If you cross the border illegally, in most countries, you are going to jail for a long time; you are beaten, raped, tortured, you may not be heard from again, and you may be treated as a spy. In the U.S., you may be caught, released (if you are lucky), or deported to come back again.

If you cross into Germany, Austria, Switzerland, Sweden, Finland, or Norway, you are going to receive the following: social insurance, mobile phones loaded with free cards, free health care, spending money, free housing, free language classes, free transportation passes on buses, metro, and trains, free child care, supplements for every child, free legal assistance in deportation cases, no personal responsibility for anything, and more rights than citizens.

On June 14, 1985, five countries—Belgium, France, West Germany, Luxembourg, and the Netherlands—signed an agreement in Schengen, Luxembourg, to gradually abolish border checks at their common borders. At that time, there were ten members of the European Economic Community, but only five chose to sign this agreement.

"Measures proposed included reduced speed vehicle checks which allowed vehicles to cross borders without stopping, allowing residents in border areas freedom to cross borders away from fixed checkpoints" and visa policies were "harmonized."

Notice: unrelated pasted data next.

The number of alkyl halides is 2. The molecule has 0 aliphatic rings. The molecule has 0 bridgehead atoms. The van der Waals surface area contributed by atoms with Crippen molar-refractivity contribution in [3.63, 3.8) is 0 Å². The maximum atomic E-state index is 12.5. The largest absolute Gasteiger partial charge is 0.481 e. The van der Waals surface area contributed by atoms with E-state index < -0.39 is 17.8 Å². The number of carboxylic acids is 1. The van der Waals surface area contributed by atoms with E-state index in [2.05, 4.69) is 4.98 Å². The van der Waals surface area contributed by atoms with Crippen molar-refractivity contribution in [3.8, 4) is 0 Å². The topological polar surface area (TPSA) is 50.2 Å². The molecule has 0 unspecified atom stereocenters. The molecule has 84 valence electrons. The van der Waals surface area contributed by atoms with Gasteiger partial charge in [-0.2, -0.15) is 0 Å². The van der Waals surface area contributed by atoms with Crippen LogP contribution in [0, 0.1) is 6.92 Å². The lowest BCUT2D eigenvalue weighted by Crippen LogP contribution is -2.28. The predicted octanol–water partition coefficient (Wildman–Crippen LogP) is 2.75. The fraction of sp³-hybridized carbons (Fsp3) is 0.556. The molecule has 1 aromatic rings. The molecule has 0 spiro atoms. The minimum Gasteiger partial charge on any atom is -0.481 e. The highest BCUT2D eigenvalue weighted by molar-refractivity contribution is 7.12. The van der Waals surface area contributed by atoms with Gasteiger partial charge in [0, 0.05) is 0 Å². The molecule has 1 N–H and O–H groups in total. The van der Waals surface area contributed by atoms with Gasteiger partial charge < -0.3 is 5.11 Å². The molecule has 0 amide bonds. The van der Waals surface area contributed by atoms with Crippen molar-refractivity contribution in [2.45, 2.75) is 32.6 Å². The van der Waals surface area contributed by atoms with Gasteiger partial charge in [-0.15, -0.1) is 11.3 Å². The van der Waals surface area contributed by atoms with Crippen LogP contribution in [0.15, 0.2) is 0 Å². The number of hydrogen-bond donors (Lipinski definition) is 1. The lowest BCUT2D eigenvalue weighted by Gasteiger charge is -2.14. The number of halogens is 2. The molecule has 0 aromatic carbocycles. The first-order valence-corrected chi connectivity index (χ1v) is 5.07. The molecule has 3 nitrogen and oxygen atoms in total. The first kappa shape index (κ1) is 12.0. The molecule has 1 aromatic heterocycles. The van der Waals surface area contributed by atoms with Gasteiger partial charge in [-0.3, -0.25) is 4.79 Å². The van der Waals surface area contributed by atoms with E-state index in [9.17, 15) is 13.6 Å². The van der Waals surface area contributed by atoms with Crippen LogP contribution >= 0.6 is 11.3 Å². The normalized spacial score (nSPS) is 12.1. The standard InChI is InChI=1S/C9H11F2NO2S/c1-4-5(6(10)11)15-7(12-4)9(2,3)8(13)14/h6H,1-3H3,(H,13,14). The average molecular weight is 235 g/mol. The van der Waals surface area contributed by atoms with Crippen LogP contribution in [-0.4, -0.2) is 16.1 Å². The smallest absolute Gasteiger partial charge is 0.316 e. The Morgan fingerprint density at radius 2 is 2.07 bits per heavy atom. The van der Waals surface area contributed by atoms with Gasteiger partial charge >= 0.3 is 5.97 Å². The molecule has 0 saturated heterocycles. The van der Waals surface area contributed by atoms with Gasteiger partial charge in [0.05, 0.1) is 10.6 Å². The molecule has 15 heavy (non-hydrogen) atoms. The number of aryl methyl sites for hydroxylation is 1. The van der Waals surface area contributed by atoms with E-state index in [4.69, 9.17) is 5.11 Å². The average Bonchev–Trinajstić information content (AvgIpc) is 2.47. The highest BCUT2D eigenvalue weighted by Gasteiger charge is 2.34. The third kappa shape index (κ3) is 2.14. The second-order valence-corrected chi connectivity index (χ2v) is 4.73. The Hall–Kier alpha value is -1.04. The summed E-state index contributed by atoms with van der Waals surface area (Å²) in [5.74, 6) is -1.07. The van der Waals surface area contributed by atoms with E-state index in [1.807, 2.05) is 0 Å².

The Schengen Agreement (SA), fully operational in 1995 only between the signatories, was incorporated into the European Union law in 1999 via the Amsterdam Treaty. Two members chose to opt out: the United Kingdom and Ireland.

SA currently includes 26 European countries, covering a population of over 400 million people and an area of 1,664,911 square miles.

The Schengen Agreement is the enabler that facilitated the European Invasion by able-bodied "refugees," 20-40 year old men supposedly from Syria and a few women and children, who are really looking for better economic opportunities away from tribal wars in the areas in which they live. Instead of staying to make their countries better, they flee to specific countries like Germany and Sweden that have more generous welfare systems.